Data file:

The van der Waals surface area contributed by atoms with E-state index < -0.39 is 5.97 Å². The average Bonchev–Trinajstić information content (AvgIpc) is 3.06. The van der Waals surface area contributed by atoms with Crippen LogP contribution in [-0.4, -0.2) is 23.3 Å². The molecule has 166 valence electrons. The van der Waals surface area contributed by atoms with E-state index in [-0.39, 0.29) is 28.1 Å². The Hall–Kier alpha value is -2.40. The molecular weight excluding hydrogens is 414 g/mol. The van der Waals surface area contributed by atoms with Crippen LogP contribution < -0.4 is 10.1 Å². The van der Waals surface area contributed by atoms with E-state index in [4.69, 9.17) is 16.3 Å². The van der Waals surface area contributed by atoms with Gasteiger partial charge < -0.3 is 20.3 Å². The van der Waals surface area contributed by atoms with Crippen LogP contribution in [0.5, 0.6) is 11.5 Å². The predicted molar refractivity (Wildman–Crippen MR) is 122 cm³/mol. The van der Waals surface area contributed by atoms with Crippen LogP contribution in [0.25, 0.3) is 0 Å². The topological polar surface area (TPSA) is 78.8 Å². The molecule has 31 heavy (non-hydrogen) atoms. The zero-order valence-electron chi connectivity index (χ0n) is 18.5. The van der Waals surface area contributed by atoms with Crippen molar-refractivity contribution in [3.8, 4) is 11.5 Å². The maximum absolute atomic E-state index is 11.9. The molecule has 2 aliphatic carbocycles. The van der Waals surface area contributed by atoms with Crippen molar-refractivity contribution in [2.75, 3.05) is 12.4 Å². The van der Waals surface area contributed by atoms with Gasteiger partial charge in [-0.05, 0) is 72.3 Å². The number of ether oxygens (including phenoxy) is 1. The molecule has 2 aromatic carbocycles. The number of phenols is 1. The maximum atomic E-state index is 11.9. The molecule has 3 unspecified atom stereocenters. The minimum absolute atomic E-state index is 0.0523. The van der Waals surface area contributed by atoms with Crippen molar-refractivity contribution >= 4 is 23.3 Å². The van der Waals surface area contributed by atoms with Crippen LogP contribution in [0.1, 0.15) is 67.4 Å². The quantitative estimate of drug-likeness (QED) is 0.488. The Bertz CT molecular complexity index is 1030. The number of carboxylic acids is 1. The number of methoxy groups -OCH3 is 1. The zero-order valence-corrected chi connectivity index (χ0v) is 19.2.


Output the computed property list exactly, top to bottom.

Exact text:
The van der Waals surface area contributed by atoms with E-state index < -0.39 is 5.97 Å². The average Bonchev–Trinajstić information content (AvgIpc) is 3.06. The van der Waals surface area contributed by atoms with Crippen LogP contribution in [-0.4, -0.2) is 23.3 Å². The molecule has 166 valence electrons. The van der Waals surface area contributed by atoms with E-state index in [-0.39, 0.29) is 28.1 Å². The Hall–Kier alpha value is -2.40. The molecular weight excluding hydrogens is 414 g/mol. The van der Waals surface area contributed by atoms with Crippen LogP contribution < -0.4 is 10.1 Å². The van der Waals surface area contributed by atoms with E-state index in [4.69, 9.17) is 16.3 Å². The van der Waals surface area contributed by atoms with Gasteiger partial charge < -0.3 is 20.3 Å². The van der Waals surface area contributed by atoms with Crippen LogP contribution in [0.5, 0.6) is 11.5 Å². The predicted molar refractivity (Wildman–Crippen MR) is 122 cm³/mol. The van der Waals surface area contributed by atoms with Crippen LogP contribution in [0.25, 0.3) is 0 Å². The topological polar surface area (TPSA) is 78.8 Å². The molecule has 31 heavy (non-hydrogen) atoms. The zero-order valence-electron chi connectivity index (χ0n) is 18.5. The van der Waals surface area contributed by atoms with Crippen molar-refractivity contribution in [3.8, 4) is 11.5 Å². The maximum absolute atomic E-state index is 11.9. The molecule has 2 aliphatic carbocycles. The van der Waals surface area contributed by atoms with Crippen molar-refractivity contribution in [2.75, 3.05) is 12.4 Å². The van der Waals surface area contributed by atoms with Gasteiger partial charge in [-0.05, 0) is 72.3 Å². The number of ether oxygens (including phenoxy) is 1. The molecule has 2 aromatic carbocycles. The number of phenols is 1. The maximum atomic E-state index is 11.9. The molecule has 3 unspecified atom stereocenters. The minimum absolute atomic E-state index is 0.0523. The van der Waals surface area contributed by atoms with Crippen molar-refractivity contribution >= 4 is 23.3 Å². The van der Waals surface area contributed by atoms with Crippen LogP contribution in [0.1, 0.15) is 67.4 Å². The quantitative estimate of drug-likeness (QED) is 0.488. The Bertz CT molecular complexity index is 1030. The number of carboxylic acids is 1. The number of methoxy groups -OCH3 is 1. The zero-order valence-corrected chi connectivity index (χ0v) is 19.2.